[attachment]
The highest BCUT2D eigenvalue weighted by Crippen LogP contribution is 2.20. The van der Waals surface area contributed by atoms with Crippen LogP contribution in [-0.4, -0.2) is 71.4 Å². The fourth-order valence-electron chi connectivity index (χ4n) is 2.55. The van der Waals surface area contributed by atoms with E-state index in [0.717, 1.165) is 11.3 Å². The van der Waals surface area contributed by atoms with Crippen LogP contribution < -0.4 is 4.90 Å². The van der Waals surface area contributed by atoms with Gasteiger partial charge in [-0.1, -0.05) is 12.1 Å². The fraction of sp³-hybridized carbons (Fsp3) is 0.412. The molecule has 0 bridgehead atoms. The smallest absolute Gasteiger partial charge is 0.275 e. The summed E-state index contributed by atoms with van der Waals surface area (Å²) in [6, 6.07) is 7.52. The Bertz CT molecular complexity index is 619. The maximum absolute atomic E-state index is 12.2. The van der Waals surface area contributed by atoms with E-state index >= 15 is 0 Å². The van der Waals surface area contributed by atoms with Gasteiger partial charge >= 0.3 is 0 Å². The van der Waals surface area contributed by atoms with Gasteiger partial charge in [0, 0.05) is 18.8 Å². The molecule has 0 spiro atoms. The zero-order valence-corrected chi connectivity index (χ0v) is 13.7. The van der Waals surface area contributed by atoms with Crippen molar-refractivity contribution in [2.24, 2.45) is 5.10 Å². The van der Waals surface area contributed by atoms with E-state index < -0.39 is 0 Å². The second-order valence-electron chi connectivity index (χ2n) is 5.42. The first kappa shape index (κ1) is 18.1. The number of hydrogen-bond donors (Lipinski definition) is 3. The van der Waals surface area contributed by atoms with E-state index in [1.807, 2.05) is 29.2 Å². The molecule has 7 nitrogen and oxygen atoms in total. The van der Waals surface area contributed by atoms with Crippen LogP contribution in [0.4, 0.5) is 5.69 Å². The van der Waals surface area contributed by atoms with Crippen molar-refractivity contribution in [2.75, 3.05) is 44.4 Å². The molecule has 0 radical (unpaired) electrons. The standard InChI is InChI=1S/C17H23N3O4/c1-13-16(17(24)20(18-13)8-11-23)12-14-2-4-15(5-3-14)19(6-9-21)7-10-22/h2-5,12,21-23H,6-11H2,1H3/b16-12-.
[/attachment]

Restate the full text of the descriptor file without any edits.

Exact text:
The highest BCUT2D eigenvalue weighted by Crippen LogP contribution is 2.20. The van der Waals surface area contributed by atoms with Crippen LogP contribution in [-0.4, -0.2) is 71.4 Å². The fourth-order valence-electron chi connectivity index (χ4n) is 2.55. The van der Waals surface area contributed by atoms with E-state index in [0.717, 1.165) is 11.3 Å². The van der Waals surface area contributed by atoms with Crippen LogP contribution < -0.4 is 4.90 Å². The van der Waals surface area contributed by atoms with Gasteiger partial charge in [-0.1, -0.05) is 12.1 Å². The fraction of sp³-hybridized carbons (Fsp3) is 0.412. The molecule has 0 bridgehead atoms. The smallest absolute Gasteiger partial charge is 0.275 e. The summed E-state index contributed by atoms with van der Waals surface area (Å²) in [6, 6.07) is 7.52. The Bertz CT molecular complexity index is 619. The maximum absolute atomic E-state index is 12.2. The van der Waals surface area contributed by atoms with E-state index >= 15 is 0 Å². The van der Waals surface area contributed by atoms with Gasteiger partial charge >= 0.3 is 0 Å². The van der Waals surface area contributed by atoms with Gasteiger partial charge in [0, 0.05) is 18.8 Å². The molecule has 0 spiro atoms. The zero-order valence-corrected chi connectivity index (χ0v) is 13.7. The van der Waals surface area contributed by atoms with Crippen molar-refractivity contribution in [2.24, 2.45) is 5.10 Å². The van der Waals surface area contributed by atoms with E-state index < -0.39 is 0 Å². The second-order valence-electron chi connectivity index (χ2n) is 5.42. The first kappa shape index (κ1) is 18.1. The number of hydrogen-bond donors (Lipinski definition) is 3. The van der Waals surface area contributed by atoms with E-state index in [1.807, 2.05) is 29.2 Å². The molecule has 7 nitrogen and oxygen atoms in total. The van der Waals surface area contributed by atoms with Crippen LogP contribution in [0.4, 0.5) is 5.69 Å². The van der Waals surface area contributed by atoms with Crippen molar-refractivity contribution in [2.75, 3.05) is 44.4 Å². The molecule has 0 radical (unpaired) electrons. The standard InChI is InChI=1S/C17H23N3O4/c1-13-16(17(24)20(18-13)8-11-23)12-14-2-4-15(5-3-14)19(6-9-21)7-10-22/h2-5,12,21-23H,6-11H2,1H3/b16-12-.